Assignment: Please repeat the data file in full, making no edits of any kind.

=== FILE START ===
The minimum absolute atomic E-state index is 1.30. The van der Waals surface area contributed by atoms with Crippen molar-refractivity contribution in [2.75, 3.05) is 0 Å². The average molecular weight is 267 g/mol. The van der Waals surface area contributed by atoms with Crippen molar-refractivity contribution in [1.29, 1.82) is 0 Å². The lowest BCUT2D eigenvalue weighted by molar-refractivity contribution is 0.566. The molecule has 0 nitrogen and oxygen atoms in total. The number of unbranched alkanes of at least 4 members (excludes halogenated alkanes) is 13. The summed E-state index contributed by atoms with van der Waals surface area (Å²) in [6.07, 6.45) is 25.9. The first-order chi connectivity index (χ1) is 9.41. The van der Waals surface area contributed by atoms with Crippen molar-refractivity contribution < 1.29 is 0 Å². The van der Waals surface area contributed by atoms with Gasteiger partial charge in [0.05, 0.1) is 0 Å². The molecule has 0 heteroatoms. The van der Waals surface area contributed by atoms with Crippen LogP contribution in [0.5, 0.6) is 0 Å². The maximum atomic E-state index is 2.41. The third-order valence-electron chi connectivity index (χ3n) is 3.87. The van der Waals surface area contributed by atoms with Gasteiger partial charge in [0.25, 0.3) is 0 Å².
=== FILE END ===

The minimum absolute atomic E-state index is 1.30. The van der Waals surface area contributed by atoms with Crippen molar-refractivity contribution in [2.75, 3.05) is 0 Å². The average molecular weight is 267 g/mol. The van der Waals surface area contributed by atoms with Crippen molar-refractivity contribution in [1.29, 1.82) is 0 Å². The lowest BCUT2D eigenvalue weighted by molar-refractivity contribution is 0.566. The molecule has 0 nitrogen and oxygen atoms in total. The number of unbranched alkanes of at least 4 members (excludes halogenated alkanes) is 13. The summed E-state index contributed by atoms with van der Waals surface area (Å²) in [6.07, 6.45) is 25.9. The first-order chi connectivity index (χ1) is 9.41. The van der Waals surface area contributed by atoms with Crippen molar-refractivity contribution < 1.29 is 0 Å². The van der Waals surface area contributed by atoms with Gasteiger partial charge in [0.05, 0.1) is 0 Å². The molecule has 0 heteroatoms. The van der Waals surface area contributed by atoms with Crippen LogP contribution in [0.5, 0.6) is 0 Å². The maximum atomic E-state index is 2.41. The third-order valence-electron chi connectivity index (χ3n) is 3.87. The van der Waals surface area contributed by atoms with Gasteiger partial charge in [0.25, 0.3) is 0 Å².